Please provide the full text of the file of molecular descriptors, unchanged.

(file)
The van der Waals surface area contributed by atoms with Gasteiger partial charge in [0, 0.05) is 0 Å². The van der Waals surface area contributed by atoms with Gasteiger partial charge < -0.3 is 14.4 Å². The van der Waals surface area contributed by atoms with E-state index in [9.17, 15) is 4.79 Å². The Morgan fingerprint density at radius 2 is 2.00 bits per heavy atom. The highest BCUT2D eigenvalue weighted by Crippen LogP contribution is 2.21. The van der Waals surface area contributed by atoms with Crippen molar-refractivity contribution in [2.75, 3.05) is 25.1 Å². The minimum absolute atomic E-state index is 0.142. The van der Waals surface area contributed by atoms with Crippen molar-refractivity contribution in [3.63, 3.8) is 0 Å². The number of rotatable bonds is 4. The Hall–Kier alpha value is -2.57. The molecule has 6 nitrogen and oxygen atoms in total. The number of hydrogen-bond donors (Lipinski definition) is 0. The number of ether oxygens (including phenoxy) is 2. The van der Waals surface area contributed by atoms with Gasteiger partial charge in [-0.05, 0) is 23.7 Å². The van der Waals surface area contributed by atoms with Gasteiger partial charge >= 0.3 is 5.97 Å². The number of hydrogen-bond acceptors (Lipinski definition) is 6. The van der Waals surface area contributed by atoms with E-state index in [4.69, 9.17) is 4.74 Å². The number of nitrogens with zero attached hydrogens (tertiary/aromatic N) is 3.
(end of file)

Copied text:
The van der Waals surface area contributed by atoms with Gasteiger partial charge in [0, 0.05) is 0 Å². The van der Waals surface area contributed by atoms with Gasteiger partial charge < -0.3 is 14.4 Å². The van der Waals surface area contributed by atoms with E-state index in [9.17, 15) is 4.79 Å². The Morgan fingerprint density at radius 2 is 2.00 bits per heavy atom. The highest BCUT2D eigenvalue weighted by Crippen LogP contribution is 2.21. The van der Waals surface area contributed by atoms with Crippen molar-refractivity contribution in [2.75, 3.05) is 25.1 Å². The minimum absolute atomic E-state index is 0.142. The van der Waals surface area contributed by atoms with Crippen molar-refractivity contribution in [3.63, 3.8) is 0 Å². The number of rotatable bonds is 4. The Hall–Kier alpha value is -2.57. The molecule has 6 nitrogen and oxygen atoms in total. The number of hydrogen-bond donors (Lipinski definition) is 0. The number of ether oxygens (including phenoxy) is 2. The van der Waals surface area contributed by atoms with Gasteiger partial charge in [-0.05, 0) is 23.7 Å². The van der Waals surface area contributed by atoms with Gasteiger partial charge >= 0.3 is 5.97 Å². The number of hydrogen-bond acceptors (Lipinski definition) is 6. The van der Waals surface area contributed by atoms with E-state index in [4.69, 9.17) is 4.74 Å². The number of nitrogens with zero attached hydrogens (tertiary/aromatic N) is 3.